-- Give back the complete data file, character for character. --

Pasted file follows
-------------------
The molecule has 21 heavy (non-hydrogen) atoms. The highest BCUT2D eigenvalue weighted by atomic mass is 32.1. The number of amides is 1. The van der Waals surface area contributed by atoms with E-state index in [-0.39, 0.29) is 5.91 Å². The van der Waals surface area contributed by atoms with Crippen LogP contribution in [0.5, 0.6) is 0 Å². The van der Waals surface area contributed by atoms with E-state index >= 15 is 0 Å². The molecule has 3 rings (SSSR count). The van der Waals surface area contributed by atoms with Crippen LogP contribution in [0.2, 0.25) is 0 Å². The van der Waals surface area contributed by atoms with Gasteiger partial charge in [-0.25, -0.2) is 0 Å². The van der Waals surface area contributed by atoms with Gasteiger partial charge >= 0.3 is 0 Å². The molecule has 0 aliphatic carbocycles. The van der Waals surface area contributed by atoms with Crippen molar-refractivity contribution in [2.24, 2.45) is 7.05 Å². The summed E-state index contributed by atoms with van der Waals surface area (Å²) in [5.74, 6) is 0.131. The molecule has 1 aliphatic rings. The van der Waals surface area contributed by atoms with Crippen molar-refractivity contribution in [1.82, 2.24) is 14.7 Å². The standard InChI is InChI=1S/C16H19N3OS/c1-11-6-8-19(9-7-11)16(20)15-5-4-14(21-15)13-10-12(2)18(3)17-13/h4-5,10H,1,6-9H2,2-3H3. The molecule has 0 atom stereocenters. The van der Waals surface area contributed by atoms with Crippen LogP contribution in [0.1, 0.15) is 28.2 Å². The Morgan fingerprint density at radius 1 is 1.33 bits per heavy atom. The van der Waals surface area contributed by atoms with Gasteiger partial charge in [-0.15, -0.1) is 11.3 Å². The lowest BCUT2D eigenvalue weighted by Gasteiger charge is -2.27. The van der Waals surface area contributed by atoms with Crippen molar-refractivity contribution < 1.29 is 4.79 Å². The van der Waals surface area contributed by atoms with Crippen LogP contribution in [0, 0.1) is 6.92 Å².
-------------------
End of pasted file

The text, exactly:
The molecule has 21 heavy (non-hydrogen) atoms. The highest BCUT2D eigenvalue weighted by atomic mass is 32.1. The number of amides is 1. The van der Waals surface area contributed by atoms with E-state index in [-0.39, 0.29) is 5.91 Å². The van der Waals surface area contributed by atoms with Crippen LogP contribution in [0.5, 0.6) is 0 Å². The van der Waals surface area contributed by atoms with E-state index >= 15 is 0 Å². The molecule has 3 rings (SSSR count). The van der Waals surface area contributed by atoms with Crippen LogP contribution in [0.2, 0.25) is 0 Å². The van der Waals surface area contributed by atoms with Gasteiger partial charge in [-0.25, -0.2) is 0 Å². The van der Waals surface area contributed by atoms with Gasteiger partial charge >= 0.3 is 0 Å². The molecule has 0 aliphatic carbocycles. The van der Waals surface area contributed by atoms with Crippen molar-refractivity contribution in [2.24, 2.45) is 7.05 Å². The summed E-state index contributed by atoms with van der Waals surface area (Å²) in [5.74, 6) is 0.131. The molecule has 1 aliphatic rings. The van der Waals surface area contributed by atoms with Crippen molar-refractivity contribution in [1.82, 2.24) is 14.7 Å². The standard InChI is InChI=1S/C16H19N3OS/c1-11-6-8-19(9-7-11)16(20)15-5-4-14(21-15)13-10-12(2)18(3)17-13/h4-5,10H,1,6-9H2,2-3H3. The molecule has 0 atom stereocenters. The van der Waals surface area contributed by atoms with Crippen LogP contribution in [0.1, 0.15) is 28.2 Å². The Morgan fingerprint density at radius 1 is 1.33 bits per heavy atom. The van der Waals surface area contributed by atoms with Gasteiger partial charge in [-0.15, -0.1) is 11.3 Å². The lowest BCUT2D eigenvalue weighted by Gasteiger charge is -2.27. The van der Waals surface area contributed by atoms with Crippen molar-refractivity contribution < 1.29 is 4.79 Å². The van der Waals surface area contributed by atoms with Crippen LogP contribution in [0, 0.1) is 6.92 Å².